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Sharing With My Daughter's Permission

Around 6th grade our oldest daughter began sharing her creative writing with us.  I loved the words that she chose and was amazed at her imagination.  Now a junior in high school she doesn't share as much, but her recent paper received an A+ and she was pretty darned pleased.  So were we!  I hope she continues with her writing.  Here's her latest assignment:

Sharing With My Daughter's Permission - AnnAgainAgainAgain.com

November 19th:  
I moved to a new town today.  During the long, boring drive I took to get here I came across a small store filled with knick-knacks and assorted journals.  Seeing as this move was a new experience for me, I decided to purchase one of the journals to document my time here.  It won't be any of that "Dear Diary" garbage; I'm well over that phase.  Perhaps I should address you, the journal, as a reader of these entries.  It would certainly add an interesting purpose to them.  I've got some unpacking to do, so I'll write more after everything is in its place.

November 21st:  
I suppose I should tell you about myself, Journal.  My name is Vincent Demone.  I'm a middle-aged man; I've short gray hair and dull brown eyes.  Nothing special, really.  I'm an incredibly passive person who prefers the company of none but my own.  That's not to say I dislike people.  In fact, I very much enjoy watching others go through their daily lives.  People fascinate me.  It's the interactions with them that I find displeasing.

November 29th:  
I've started to become well acquainted with many of the people in this town, Journal.  It has a small population of about 50, so we're all practically neighbors.  It feels like its own little world.  Everyone here has a care-free personality that I can't help but admire.  Perhaps I'll invite my newfound friends to tea sometime.  It would certainly be a change to these silent halls.

December 4th:  
A thick fog has rolled into town, Journal.  It's rather odd, seeing as we're miles from the nearest river.  I spoke with the grocer about it the other day and he replied with a smile, "Ah, the clouds must've grown tired from floatin' up so high! They just need to rest."  What an interesting imagination that man has.  Despite how odd his reason sounded, I can't ignore the fact that he's correct.  Fog is just low-lying clouds, isn't it?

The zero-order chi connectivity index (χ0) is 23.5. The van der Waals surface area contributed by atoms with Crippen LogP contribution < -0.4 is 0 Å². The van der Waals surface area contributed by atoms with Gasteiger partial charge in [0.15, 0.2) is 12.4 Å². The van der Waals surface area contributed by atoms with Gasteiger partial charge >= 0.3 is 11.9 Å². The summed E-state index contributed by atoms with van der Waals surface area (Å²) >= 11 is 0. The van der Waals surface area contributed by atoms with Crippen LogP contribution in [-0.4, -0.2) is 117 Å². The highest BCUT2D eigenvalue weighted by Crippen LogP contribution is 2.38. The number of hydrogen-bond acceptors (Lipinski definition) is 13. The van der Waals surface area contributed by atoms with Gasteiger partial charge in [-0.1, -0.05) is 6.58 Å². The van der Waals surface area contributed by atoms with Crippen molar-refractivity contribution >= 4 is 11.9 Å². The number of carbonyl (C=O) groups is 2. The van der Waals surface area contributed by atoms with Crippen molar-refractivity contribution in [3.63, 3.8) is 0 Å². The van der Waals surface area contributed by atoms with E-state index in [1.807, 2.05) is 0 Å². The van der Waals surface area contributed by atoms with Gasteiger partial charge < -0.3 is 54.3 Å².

December 10th:  
The fog still hasn't lifted, Journal.  I wouldn't be so wary if not for the fact that someone has disappeared.  The owner of the bakery had gone to the city to purchase a new oven, but she hasn't returned.  It's been three days now.  The people say she must have gotten lost, which is understandable;  she'd never been good with directions.  They are sure she will return.  I wish I could share their ease.

December 18th:  
Something's wrong.  Something's very, very wrong, Journal.  There are only 27 people, including myself, left in this town.  Some had packed up their belongings and drove out of town and into the fog.  Others have disappeared without a trace.  We believe the fog has taken them.  As much as I want to reject the ludicrous thought, I can't think of anything else.  All internet and phone services are dead and gone, which means we are unable to contact anyone outside the town.  We've started to stock our homes with supplies so that we wouldn't have to go outside.  Some people have gone so far as to board up their windows and doors.  Why is this happening?

December 19th:  
It is the fog, Journal.  I saw it.  I saw what it did to that poor man.  It's almost too horrible to describe.  I was sitting by the window, watching the fog, when my neighbor exited his house.  Immediately a sense of unease washed over me.  I reasoned that he'd run out of food, and was rushing to the market to collect more.  But he only made it as far as the sidewalk.  As soon as his foot hit the pavement, the fog rushed at him, enveloping him and mostly obscuring my view.  I shot up out of my chair, knocking it - and my cup of tea - onto the floor.  As my neighbor ran from the fog bits of clothing and flesh began tearing off of him, as if being sucked into the thick mist.  I vaguely remember vomiting at the sight.  All that was left of the man was his final, heart wrenching scream, which rung in my ears for several minutes.  Even as I write this I can't erase the grotesque images from my mind.  I don't think they'll ever go away.

December 24th:  
I'm afraid this is the end for me, Journal.  I've gone and eaten all of my food and the water no longer runs.  Letting the fog take me seems like a quicker way to go than starving to death.  I'm sure others have already done the same.  My only hope is that, after this fog has lifted, somebody will find you and understand what really happened here.  Why this town was deserted.  I'll leave this photograph of me on this page, just so the reader knows who I am.  Okay, it's time.  I must be off now, Journal.  Thank you.

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